Whoever wins, at the end it will only be compliments | india | Hindustan Times
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Whoever wins, at the end it will only be compliments

I once tried to tempt Cammie Smith with a green chilli and he just wagged his finger at me and said, "Ian, those are very dangerous people", writes Ian Chappell.

india Updated: Mar 22, 2004 00:06 IST

I once tried to tempt former West Indies batsman and international referee Cammie Smith with a green chilli and he just wagged his finger at me and said, "Ian, those are very dangerous people."

That's how I would rate the combination of Inzamam ul-Haq and Abdul Razzaq when their team need runs in a hurry - very dangerous people. A Pakistan score of around two hundred and fifty at Gaddafi stadium looked to be about the limit until this admirable pairing managed to conjure up forty extra runs through Inzamam's raw power and Razzaq's unorthodox hitting.

Inzamam with his inbuilt calculator kept the momentum of the innings at an appropriate level for the early part of his occupation. He is quick on his feet for a big man; dancing out of his crease occasionally to drive the spinners but equally as sharp when moving back to make room for one of his powerful pulls.

In addition, he has plenty of time to play the faster bowlers but I feel his greatest attribute is his cool temperament. He is never flustered and rarely gives his wicket away; the bowler generally has to get him out.

He found a like soul in Razzaq who just goes about his business and never loses his cool. He may look like an axeman getting ready for a log chopping championship but he hits more boundaries straight than through mid-wicket and when he can't belt a boundary he shrewdly looks for other runs on offer.

He also has a wonderfully calm temperament and is blessed with the nerve to play his natural game no matter the situation. This pair added a priceless seventy runs off only forty six deliveries at a time when India had the innings under control.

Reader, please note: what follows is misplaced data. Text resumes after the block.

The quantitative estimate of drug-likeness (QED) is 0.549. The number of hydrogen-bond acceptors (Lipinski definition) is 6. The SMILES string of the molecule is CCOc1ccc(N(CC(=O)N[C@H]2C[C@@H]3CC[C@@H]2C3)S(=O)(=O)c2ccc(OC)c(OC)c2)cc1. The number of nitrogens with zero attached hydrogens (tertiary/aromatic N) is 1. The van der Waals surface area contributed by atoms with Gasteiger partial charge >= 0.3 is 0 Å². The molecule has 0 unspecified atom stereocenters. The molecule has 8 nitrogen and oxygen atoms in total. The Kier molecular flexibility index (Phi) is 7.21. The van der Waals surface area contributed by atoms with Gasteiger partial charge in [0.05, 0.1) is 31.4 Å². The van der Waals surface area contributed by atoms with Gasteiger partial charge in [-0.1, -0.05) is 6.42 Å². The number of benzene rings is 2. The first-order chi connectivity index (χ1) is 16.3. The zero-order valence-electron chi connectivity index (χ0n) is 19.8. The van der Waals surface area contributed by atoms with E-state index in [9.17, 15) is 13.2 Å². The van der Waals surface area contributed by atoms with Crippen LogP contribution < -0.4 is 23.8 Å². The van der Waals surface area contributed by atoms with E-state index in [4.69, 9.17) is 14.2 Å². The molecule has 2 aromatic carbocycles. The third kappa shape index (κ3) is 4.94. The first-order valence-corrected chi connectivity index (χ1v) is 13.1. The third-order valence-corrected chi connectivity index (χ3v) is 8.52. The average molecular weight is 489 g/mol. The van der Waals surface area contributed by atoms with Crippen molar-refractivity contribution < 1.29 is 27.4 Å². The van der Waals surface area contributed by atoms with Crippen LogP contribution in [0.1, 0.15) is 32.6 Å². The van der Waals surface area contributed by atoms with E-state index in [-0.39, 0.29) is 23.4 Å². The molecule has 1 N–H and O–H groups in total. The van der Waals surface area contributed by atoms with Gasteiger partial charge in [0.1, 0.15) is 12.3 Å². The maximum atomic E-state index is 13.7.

However, danger like chillies comes in different hues. At a comparative time in the Indian innings Rahul Dravid and Mohammad Kaif joined forces and in a completely contrasting style they took the game away from Pakistan.

The only thing the Indian pair has in common with their Pakistani counterparts is a cool temperament. Dravid with his classical style caresses the ball where Inzamam bludgeons it and Kaif utilises deft touches and deflections whilst Razzaq employs a sledgehammer.

Kaif may be the new face of Indian cricket with his determination and no fear approach but he could well have modelled himself on Dravid.

Dravid's selfless approach to his team knows no barriers and his energy is boundless; no matter how many tasks he's asked to fulfil his enthusiasm is never dimmed.

In Toronto 1996 when these same two teams were tied two-all in a best of five series Ajay Jadega quipped; "The rocks are all lined up at the border they just don't know which way to throw them."

That was in the past and there's no danger of that happening in the current atmosphere of friendship. Both teams will be desperate to win game five but the only thing thrown at the completion of that match will be compliments.